Fellows can come from any major or specialization, but they all have strong academic credentials, a demonstrated interest in the institutions of the Presidency and Congress, and a desire to make public service a part of their careers. Typically, Fellows are seniors in an undergraduate program, but advanced underclassmen or graduate students can also participate in the program. Alumni of the Fellows program are Capitol Hill and White House staffers, award-winning journalists, CEOs of corporations and non-profit organizations, senior military leaders, and university presidents and deans. Many of our Fellows have been awarded the prestigious Rhodes, Marshall, Fulbright, Truman, and Gates Scholarships. Our 2010-2011 class included Rhodes Scholar Ye jin Kang from Rice University and Gates Cambridge Scholar Chris Carter from University of North Carolina- Chapel Hill. Our 2011-2012 class included Truman Scholar Stephanie Spangler of Emory University and Truman Finalist David Hoyt of Stanford University. Our 2012-2013 class included Truman Scholar Mike Norton of University of Arkansas.
Center Presidential Fellowships are funded by dedicated individuals, colleges and universities, foundations, and corporations. For more information on the Fellows Program, please contact Jeff Shaffer, Program Director. He can be reached at 202-872-9800 or
Presidential Fellows Program Informational Video (2 parts):
The Center for the Study of the Presidency and Congress established the National Consortium for Character-Based Leadership in 2005. The Consortium seeks to develop and disseminate creative approaches to character and leadership education by facilitating dialogue among educators and representatives from vocations such as government, business, health, and sports. The foundational basis for the Consortium is that good character—defined as a knowledge and love of the good—and good leadership—through which individuals create positive change in their communities—must be taught together. To teach leadership without character is dangerous, while teaching character without leadership leaves the next generation unprepared to face its responsibilities and opportunities to make the world a better place.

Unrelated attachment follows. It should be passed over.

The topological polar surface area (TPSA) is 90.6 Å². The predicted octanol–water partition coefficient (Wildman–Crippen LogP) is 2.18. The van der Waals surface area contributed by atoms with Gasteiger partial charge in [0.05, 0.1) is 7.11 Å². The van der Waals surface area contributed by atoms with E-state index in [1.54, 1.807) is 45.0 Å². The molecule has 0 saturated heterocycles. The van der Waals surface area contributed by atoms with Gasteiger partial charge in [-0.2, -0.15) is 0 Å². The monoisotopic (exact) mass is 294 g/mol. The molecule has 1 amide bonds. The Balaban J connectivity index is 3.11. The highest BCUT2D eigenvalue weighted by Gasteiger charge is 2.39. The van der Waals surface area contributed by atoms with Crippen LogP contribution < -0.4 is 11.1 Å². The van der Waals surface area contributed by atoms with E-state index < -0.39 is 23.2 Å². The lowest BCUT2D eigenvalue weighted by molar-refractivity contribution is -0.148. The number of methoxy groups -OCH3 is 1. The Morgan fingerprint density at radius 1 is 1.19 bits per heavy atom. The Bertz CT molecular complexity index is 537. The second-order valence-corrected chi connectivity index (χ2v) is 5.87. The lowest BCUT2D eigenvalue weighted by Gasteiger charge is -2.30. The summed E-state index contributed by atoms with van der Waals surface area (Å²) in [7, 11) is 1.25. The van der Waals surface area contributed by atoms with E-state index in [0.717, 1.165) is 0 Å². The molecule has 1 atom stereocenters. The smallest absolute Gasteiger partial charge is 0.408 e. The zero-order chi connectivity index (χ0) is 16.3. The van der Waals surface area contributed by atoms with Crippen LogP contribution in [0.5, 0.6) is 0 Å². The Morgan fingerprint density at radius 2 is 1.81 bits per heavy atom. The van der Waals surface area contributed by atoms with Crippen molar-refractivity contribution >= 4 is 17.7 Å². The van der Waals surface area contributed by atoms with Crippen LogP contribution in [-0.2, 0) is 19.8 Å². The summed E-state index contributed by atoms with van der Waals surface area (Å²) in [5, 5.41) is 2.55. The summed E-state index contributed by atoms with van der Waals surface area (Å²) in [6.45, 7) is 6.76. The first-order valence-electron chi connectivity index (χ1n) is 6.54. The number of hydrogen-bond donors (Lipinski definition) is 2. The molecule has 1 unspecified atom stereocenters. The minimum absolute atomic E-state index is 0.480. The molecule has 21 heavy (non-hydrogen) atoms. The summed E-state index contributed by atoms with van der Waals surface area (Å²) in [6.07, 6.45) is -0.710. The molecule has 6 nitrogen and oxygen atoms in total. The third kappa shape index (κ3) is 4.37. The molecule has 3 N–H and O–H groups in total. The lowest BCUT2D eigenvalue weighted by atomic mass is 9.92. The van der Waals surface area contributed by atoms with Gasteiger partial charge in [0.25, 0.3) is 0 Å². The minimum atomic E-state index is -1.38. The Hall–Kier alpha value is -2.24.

The National Consortium is currently building a web forum to facilitate dialogue on this topic and offer a web-based menu of resources for high school and college educators nationwide. The web forum will include teaching guides, case studies, a regularly updated blog, in-depth profiles of standout character and leadership programs, and lively discussion rooms.
Staff Contact For more information on the National Consortium for Character-Based Leadership, please contact Egil "Bud" Krogh via
or at 202-872-9800.
In Triumphs and Tragedies of the Modern Presidency, more than 50 of the nation’s leading Presidential historians and journalists describe the most notable successes—and failures—of American presidents from Woodrow Wilson to Bill Clinton. This kaleidoscope of many of the most dramatic events of the twentieth century is presented in 76 case histories told by observers, practitioners, scholars and top advisors to the Presidents whose decisions resulted in success or failure, triumph or tragedy. Additionally, this publication includes discussions of presidential transitions, examining the first one-hundred days of ten Presidents, with updates for each subsequent new Administration.
To better examine the challenges of a second term, CSPC collaborated with Dr. John P. Burke of the University of Vermont on a case study of Presidential second terms, with particular focus on the second term of President Barack Obama.
This program was launched in 2007 to help prepare the new President to confront critical issues facing the country. For this project, the Center worked with key Members of Congress, members of past Presidential Administrations, leaders in the business and non-profit sectors, scholars and policy makers to develop a series of cross-cutting recommendations on these key challenges.